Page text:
Retail giant Penneys has moved to ease concerns that its plans to redevelop an entire block in Cork city into a single unit will have on the diversity of outlets available in the city's core shopping area.
Penneys is seeking planning permission from Cork City Council to increase the retail space of its store on St Patrick's Street by almost 50%, adding 17,000 sq ft to its existing 37,000 sq ft.
If approved the development would see the expanded outlet take in a substantial portion of the city’s main street, stretching from Robert Street to Cook St and from St Patrick St, back to Oliver Plunkett St, taking in the entire block in between.
In October, planners in Cork City Council wrote to Penneys raising concerns about the development and the impact it would have on the variety of premises, pointing out that the City Development Plan calls for a mixture of retail, restaurants, pubs and entertainment.
"The proposed development involves the loss of three retail units and two former restaurant premises. Having regard to the degree of internal demolition sought, this loss could be permanent and would reduce the variety of mixes of uses on offer in the city centre," the letter states. "This loss must be assessed against the benefits of the proposed expansion of the existing anchor retail store."
Penneys was asked to address the loss of five separate units and any impact that might have on the diversity of stores available in the city centre.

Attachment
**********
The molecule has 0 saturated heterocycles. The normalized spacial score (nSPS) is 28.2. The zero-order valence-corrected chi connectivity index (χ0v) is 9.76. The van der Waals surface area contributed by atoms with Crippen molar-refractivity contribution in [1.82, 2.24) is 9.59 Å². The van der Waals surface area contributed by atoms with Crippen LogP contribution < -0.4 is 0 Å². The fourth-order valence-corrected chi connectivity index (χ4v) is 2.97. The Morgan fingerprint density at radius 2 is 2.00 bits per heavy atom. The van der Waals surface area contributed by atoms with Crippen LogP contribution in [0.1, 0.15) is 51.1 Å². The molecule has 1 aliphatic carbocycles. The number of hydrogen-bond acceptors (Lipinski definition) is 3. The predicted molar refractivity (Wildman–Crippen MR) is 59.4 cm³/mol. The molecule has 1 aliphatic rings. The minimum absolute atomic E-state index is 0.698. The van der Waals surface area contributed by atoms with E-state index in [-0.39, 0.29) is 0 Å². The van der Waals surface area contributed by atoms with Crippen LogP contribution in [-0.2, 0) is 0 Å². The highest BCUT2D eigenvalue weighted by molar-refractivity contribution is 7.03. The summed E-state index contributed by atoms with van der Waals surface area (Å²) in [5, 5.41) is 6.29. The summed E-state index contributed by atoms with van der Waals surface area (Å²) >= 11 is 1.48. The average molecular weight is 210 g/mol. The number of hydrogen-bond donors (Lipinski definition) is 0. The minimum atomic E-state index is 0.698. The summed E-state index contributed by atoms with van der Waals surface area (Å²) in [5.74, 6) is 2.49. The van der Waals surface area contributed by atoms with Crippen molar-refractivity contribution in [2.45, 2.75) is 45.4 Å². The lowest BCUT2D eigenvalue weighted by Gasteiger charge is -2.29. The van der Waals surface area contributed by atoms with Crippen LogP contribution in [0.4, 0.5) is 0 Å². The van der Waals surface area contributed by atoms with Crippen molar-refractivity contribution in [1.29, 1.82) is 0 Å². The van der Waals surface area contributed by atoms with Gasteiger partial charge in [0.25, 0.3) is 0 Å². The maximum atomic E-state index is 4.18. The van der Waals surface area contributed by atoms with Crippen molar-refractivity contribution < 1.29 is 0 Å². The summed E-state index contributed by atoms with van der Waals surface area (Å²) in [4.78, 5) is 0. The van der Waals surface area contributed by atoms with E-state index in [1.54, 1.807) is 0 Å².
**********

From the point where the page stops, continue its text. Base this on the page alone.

However, in a response to the City Council in recent weeks, Penneys said its expansion in Cork would help reduce the number of vacant premises in the city centre.
"It is important to recognise that the retail landscape is shifting with online shopping playing a major role and becoming more and more popular. This trend can have a negative impact on the fabric of our cities, towns and villages as smaller retail shops may not be able to compete," Penneys wrote.
"Penneys offers a unique shopping experience in that it provides a diverse range of products for all age categories at competitive prices. It only provides in-store shopping and therefore offers the optimum platform to draw customers into the city centre and compete with online shopping and out of town retail centres."
Penneys also supplied a report from estate agents Lisneys who carry out a regular count of unoccupied and vacant premises in the city centre. In their report, they said there is an adequate number of individual retail elements to satisfy any demand for shopping and restaurants and that the redevelopment of the Penneys store would not have any material impact on the diversity of units in the city centre.
Penneys has partnered with the O'Flynn Construction group for the redevelopment project. If the project is approved for planning construction work will be carried out in a way that will allow the store to remain open.
The announcement of the redevelopment project was seen as a positive for Cork's retail sector which has suffered significantly due to the impact of the Covid-19 pandemic. The city's main shopping street has seen the departure of stores like Debenhams, Laura Ashley, Oasis, Eason, Jack and Jones, Argos, Warehouse and Quills.
A planning decision on the Penneys redevelopment plan is expected in January.